The former cargo ship helped put Portishead, Roni Size and Massive Attack on the map and features artwork from Banksy over its bulkheads, but this month it’s seen its future threatened, again by property development with nearby Redcliffe Wharf set to be turned into “affordable housing, offices and leisure space”.

Hopefully Bristol City Council will take the same stance as with The Fleece and save this unique venue from closure, because if it doesn’t it would be a sad, sad day for the West Country’s music scene.

 

So, what can we do about this issue? I’m not naïve enough to think that progress doesn’t need to happen, otherwise we wouldn’t have moved from wooden clubs to fire to the wheel, to skyscrapers and back down again to Donald Trump. But progress should mean that there is something better for all of us as a result and quite simply that’s not the case with many of these venues that have now gone or are under threat. Instead, we’re left with more students in cities with less to entertain them, bands with nowhere to play and eyesore derelict buildings that encourage graffiti and public urination against their doors.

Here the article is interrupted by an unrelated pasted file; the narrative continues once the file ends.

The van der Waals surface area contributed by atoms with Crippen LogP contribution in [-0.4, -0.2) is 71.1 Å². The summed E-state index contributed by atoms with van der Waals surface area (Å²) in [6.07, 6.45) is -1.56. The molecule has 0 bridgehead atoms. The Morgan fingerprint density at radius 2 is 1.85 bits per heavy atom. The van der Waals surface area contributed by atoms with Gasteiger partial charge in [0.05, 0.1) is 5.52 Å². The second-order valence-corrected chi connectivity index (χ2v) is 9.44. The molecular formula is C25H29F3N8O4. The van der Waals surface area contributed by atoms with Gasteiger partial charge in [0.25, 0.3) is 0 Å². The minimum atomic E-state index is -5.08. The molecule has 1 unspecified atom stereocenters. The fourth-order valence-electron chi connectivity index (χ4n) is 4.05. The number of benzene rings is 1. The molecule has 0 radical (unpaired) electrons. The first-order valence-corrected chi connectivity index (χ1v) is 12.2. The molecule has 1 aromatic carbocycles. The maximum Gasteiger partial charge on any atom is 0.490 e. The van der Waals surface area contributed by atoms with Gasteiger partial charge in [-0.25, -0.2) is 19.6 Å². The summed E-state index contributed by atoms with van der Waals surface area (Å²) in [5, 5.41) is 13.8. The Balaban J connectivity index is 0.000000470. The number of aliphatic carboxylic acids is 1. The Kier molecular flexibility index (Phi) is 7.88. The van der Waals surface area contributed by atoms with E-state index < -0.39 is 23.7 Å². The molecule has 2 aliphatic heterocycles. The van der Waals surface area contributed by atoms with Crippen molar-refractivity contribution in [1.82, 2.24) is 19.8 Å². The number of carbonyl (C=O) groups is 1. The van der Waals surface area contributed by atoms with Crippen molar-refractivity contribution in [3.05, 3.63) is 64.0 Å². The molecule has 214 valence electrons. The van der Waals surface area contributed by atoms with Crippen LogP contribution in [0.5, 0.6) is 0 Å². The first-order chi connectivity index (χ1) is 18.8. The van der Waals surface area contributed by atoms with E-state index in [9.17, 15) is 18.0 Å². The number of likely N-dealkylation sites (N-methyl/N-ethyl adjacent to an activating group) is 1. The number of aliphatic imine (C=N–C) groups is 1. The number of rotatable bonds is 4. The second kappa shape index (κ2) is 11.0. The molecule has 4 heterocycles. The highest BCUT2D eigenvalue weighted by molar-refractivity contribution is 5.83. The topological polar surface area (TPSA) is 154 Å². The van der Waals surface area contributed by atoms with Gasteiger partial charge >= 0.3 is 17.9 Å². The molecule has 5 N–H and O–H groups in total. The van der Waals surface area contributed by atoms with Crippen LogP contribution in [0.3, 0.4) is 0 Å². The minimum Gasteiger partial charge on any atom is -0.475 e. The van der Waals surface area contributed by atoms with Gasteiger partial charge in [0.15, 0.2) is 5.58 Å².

Night & Day Café in Manchester, no stranger to noise complaints previously could soon be challenged by its next door neighbour Dry Bar being converted to a hotel, and as much as the odd new venue does open to pick up some of the slack, they’re not large enough in number to offer a stage to everyone who needs a creative outlet. Time will tell, especially for The Thekla, but hopefully we won’t be left in a decade’s time with only a slew of faceless sports halls and bland world-renowned acts churning out the same old turgid nonsense.